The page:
Yahoo a Go-Go on Moto Phones

Motorola , the
second-largest cell phone manufacturer, will start packing Yahoo applications.

Beginning in the first half of 2007, mid-priced and high-end Motorola
phones will include Yahoo Go for Mobile, a package consisting of e-mail and search, as well as an address book.

In a statement, Motorola said the services will be available on
“optimized handsets” across the Americas, Europe and Asia. This might suggest the Yahoo features may be limited to

A Yahoo spokesperson admitted there is a short list of
possible phones, but said specifics won’t be released now.

Because the Internet is no longer solely a desktop experience, Yahoo
said the agreement with Motorola brings its services to “the device
they always have with them and use multiple times every day –- their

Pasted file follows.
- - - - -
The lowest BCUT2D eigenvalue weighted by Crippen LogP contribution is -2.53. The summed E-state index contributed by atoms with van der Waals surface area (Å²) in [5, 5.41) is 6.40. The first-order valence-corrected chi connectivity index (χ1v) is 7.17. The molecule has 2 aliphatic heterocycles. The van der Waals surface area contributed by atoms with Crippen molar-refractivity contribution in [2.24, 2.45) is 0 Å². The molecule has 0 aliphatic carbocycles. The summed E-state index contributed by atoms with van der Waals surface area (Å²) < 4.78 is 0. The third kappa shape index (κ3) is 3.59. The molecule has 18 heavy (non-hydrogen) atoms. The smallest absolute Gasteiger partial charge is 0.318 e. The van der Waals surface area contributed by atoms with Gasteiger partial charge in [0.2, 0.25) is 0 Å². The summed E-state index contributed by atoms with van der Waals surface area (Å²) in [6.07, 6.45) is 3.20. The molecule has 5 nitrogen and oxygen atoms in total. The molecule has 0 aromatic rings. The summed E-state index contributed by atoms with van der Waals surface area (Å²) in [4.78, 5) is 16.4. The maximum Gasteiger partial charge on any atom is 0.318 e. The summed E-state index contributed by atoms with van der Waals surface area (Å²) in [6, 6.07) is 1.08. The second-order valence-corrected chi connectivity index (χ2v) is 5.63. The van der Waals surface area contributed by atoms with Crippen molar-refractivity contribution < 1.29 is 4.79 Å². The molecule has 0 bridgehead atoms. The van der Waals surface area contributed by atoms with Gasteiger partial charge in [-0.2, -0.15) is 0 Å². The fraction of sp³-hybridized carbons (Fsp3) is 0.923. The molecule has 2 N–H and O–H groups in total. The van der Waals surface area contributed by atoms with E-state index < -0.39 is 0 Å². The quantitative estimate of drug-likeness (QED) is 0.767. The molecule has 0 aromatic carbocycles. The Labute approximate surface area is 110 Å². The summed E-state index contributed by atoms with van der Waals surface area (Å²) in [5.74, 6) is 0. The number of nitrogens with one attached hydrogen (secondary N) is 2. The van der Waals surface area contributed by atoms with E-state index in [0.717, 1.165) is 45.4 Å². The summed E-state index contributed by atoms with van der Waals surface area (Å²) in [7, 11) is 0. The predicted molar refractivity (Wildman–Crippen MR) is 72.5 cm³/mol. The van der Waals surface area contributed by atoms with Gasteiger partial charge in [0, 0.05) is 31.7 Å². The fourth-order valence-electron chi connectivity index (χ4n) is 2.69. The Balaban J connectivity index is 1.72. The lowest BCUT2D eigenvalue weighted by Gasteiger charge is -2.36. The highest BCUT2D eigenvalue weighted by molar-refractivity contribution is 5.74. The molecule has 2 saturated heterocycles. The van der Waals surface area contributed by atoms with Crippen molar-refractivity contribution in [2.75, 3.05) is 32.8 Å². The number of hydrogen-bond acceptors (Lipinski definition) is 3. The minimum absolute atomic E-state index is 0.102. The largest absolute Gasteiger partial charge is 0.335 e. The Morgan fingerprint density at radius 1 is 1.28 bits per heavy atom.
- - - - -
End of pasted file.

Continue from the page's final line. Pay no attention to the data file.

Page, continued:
mobile phone,” Marco Boernes, senior vice
president of Connected Life at Yahoo, said in a statement.

Motorola joins Nokia , AT&T and RIM as companies, including Yahoo services on their mobile devices.

And the agreement marks the latest win for Yahoo, as it battles Internet
giant Google for space on millions of tiny mobile screens.

“For Yahoo customers looking to expand access to the Web, this is a
portent of things to come,” said Mike McGuire of Gartner.

Internet players are all racing to place their services on phones and
other mobile devices. While Yahoo has inked deals with the most
prominent phone manufacturers and carriers, McGuire doesn’t see the
lead insurmountable for rivals.

“Google is being relatively careful how they roll out,” he said.

Mobile network operator Vodafone announced earlier this
year it is working with Google to develop mobile search services for its subscribers. Google Talk is also linked with RIM’s
BlackBerry service.

McGuire said more services, once tethered to the desktop, may migrate
to mobile devices.

Some possibilities are mobile news and sports
information or search results piped to cell phones. The mobile
phone could also transform into yet another advertising channel for
Yahoo, Google and other Internet companies, according to the analyst.

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